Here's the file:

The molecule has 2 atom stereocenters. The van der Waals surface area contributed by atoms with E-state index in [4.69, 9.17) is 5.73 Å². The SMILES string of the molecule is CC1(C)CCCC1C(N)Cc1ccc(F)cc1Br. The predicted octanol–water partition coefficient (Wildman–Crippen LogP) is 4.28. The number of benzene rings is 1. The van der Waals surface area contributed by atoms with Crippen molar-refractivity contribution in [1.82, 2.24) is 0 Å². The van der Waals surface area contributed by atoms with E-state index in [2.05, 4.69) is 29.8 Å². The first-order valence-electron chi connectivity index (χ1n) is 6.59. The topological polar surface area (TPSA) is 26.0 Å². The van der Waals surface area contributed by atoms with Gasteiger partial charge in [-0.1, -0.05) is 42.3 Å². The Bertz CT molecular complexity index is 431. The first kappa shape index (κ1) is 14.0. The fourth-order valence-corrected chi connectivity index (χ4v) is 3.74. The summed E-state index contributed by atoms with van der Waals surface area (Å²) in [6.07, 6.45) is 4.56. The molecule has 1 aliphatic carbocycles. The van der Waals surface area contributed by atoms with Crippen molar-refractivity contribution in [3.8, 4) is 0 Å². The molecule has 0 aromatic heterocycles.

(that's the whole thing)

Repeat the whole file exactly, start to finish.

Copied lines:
The molecule has 2 atom stereocenters. The van der Waals surface area contributed by atoms with E-state index in [4.69, 9.17) is 5.73 Å². The SMILES string of the molecule is CC1(C)CCCC1C(N)Cc1ccc(F)cc1Br. The predicted octanol–water partition coefficient (Wildman–Crippen LogP) is 4.28. The number of benzene rings is 1. The van der Waals surface area contributed by atoms with Crippen molar-refractivity contribution in [1.82, 2.24) is 0 Å². The van der Waals surface area contributed by atoms with E-state index in [2.05, 4.69) is 29.8 Å². The first-order valence-electron chi connectivity index (χ1n) is 6.59. The topological polar surface area (TPSA) is 26.0 Å². The van der Waals surface area contributed by atoms with Gasteiger partial charge in [-0.1, -0.05) is 42.3 Å². The Bertz CT molecular complexity index is 431. The first kappa shape index (κ1) is 14.0. The fourth-order valence-corrected chi connectivity index (χ4v) is 3.74. The summed E-state index contributed by atoms with van der Waals surface area (Å²) in [6.07, 6.45) is 4.56. The molecule has 1 aliphatic carbocycles. The van der Waals surface area contributed by atoms with Crippen molar-refractivity contribution in [3.8, 4) is 0 Å². The molecule has 0 aromatic heterocycles.